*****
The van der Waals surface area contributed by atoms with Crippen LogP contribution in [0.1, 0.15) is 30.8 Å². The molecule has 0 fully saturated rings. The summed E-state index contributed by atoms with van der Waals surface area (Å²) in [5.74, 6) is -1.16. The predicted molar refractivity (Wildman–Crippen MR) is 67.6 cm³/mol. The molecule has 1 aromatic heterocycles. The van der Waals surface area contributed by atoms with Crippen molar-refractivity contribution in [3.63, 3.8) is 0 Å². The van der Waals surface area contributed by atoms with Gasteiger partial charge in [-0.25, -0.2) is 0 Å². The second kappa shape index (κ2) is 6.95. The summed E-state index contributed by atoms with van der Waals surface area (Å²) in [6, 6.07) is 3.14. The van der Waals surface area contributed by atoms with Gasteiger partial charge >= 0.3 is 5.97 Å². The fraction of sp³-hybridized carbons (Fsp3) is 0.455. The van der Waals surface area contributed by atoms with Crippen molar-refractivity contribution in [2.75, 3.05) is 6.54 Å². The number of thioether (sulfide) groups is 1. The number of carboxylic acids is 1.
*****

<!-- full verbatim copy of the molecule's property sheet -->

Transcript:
The van der Waals surface area contributed by atoms with Crippen LogP contribution in [0.1, 0.15) is 30.8 Å². The molecule has 0 fully saturated rings. The summed E-state index contributed by atoms with van der Waals surface area (Å²) in [5.74, 6) is -1.16. The predicted molar refractivity (Wildman–Crippen MR) is 67.6 cm³/mol. The molecule has 1 aromatic heterocycles. The van der Waals surface area contributed by atoms with Crippen molar-refractivity contribution in [3.63, 3.8) is 0 Å². The van der Waals surface area contributed by atoms with Gasteiger partial charge in [-0.25, -0.2) is 0 Å². The second kappa shape index (κ2) is 6.95. The summed E-state index contributed by atoms with van der Waals surface area (Å²) in [6, 6.07) is 3.14. The van der Waals surface area contributed by atoms with Gasteiger partial charge >= 0.3 is 5.97 Å². The fraction of sp³-hybridized carbons (Fsp3) is 0.455. The van der Waals surface area contributed by atoms with Crippen molar-refractivity contribution in [2.75, 3.05) is 6.54 Å². The number of thioether (sulfide) groups is 1. The number of carboxylic acids is 1.